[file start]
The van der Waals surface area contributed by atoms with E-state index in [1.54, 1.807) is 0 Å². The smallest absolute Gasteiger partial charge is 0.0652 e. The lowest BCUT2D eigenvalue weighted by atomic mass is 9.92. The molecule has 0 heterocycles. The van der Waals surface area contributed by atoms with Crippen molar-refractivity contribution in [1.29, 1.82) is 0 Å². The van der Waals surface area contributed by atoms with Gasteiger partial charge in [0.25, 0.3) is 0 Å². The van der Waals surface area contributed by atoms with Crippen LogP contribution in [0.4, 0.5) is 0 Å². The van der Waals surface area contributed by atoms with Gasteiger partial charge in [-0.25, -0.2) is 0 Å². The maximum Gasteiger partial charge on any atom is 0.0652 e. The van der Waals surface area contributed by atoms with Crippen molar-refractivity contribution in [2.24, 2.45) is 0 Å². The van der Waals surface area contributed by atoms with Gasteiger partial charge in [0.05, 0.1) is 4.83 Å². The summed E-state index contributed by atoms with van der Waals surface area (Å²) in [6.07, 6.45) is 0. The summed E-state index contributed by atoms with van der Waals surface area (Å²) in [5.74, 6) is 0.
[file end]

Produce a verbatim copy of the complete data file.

The van der Waals surface area contributed by atoms with E-state index in [1.54, 1.807) is 0 Å². The smallest absolute Gasteiger partial charge is 0.0652 e. The lowest BCUT2D eigenvalue weighted by atomic mass is 9.92. The molecule has 0 heterocycles. The van der Waals surface area contributed by atoms with Crippen molar-refractivity contribution in [1.29, 1.82) is 0 Å². The van der Waals surface area contributed by atoms with Gasteiger partial charge in [0.25, 0.3) is 0 Å². The van der Waals surface area contributed by atoms with Crippen LogP contribution in [0.4, 0.5) is 0 Å². The van der Waals surface area contributed by atoms with Gasteiger partial charge in [-0.25, -0.2) is 0 Å². The maximum Gasteiger partial charge on any atom is 0.0652 e. The van der Waals surface area contributed by atoms with Crippen molar-refractivity contribution in [2.24, 2.45) is 0 Å². The van der Waals surface area contributed by atoms with Gasteiger partial charge in [0.05, 0.1) is 4.83 Å². The summed E-state index contributed by atoms with van der Waals surface area (Å²) in [6.07, 6.45) is 0. The summed E-state index contributed by atoms with van der Waals surface area (Å²) in [5.74, 6) is 0.